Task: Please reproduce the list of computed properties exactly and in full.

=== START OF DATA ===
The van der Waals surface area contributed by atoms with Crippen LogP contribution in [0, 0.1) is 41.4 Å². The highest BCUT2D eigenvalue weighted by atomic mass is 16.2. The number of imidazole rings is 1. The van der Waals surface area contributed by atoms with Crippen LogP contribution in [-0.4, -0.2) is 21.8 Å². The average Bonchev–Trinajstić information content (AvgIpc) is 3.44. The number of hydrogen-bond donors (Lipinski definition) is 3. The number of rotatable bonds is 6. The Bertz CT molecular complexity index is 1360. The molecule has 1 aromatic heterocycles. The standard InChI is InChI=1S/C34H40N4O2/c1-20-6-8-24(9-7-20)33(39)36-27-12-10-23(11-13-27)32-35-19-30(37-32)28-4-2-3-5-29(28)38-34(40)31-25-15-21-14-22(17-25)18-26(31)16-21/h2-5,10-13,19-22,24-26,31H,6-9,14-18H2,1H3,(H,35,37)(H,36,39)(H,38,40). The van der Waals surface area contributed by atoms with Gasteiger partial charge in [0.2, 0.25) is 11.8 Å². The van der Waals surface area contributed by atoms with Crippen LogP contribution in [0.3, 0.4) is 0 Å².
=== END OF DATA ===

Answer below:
The van der Waals surface area contributed by atoms with Crippen LogP contribution in [0, 0.1) is 41.4 Å². The highest BCUT2D eigenvalue weighted by atomic mass is 16.2. The number of imidazole rings is 1. The van der Waals surface area contributed by atoms with Crippen LogP contribution in [-0.4, -0.2) is 21.8 Å². The average Bonchev–Trinajstić information content (AvgIpc) is 3.44. The number of hydrogen-bond donors (Lipinski definition) is 3. The number of rotatable bonds is 6. The Bertz CT molecular complexity index is 1360. The molecule has 1 aromatic heterocycles. The standard InChI is InChI=1S/C34H40N4O2/c1-20-6-8-24(9-7-20)33(39)36-27-12-10-23(11-13-27)32-35-19-30(37-32)28-4-2-3-5-29(28)38-34(40)31-25-15-21-14-22(17-25)18-26(31)16-21/h2-5,10-13,19-22,24-26,31H,6-9,14-18H2,1H3,(H,35,37)(H,36,39)(H,38,40). The van der Waals surface area contributed by atoms with Gasteiger partial charge in [0.2, 0.25) is 11.8 Å². The van der Waals surface area contributed by atoms with Crippen LogP contribution in [0.3, 0.4) is 0 Å².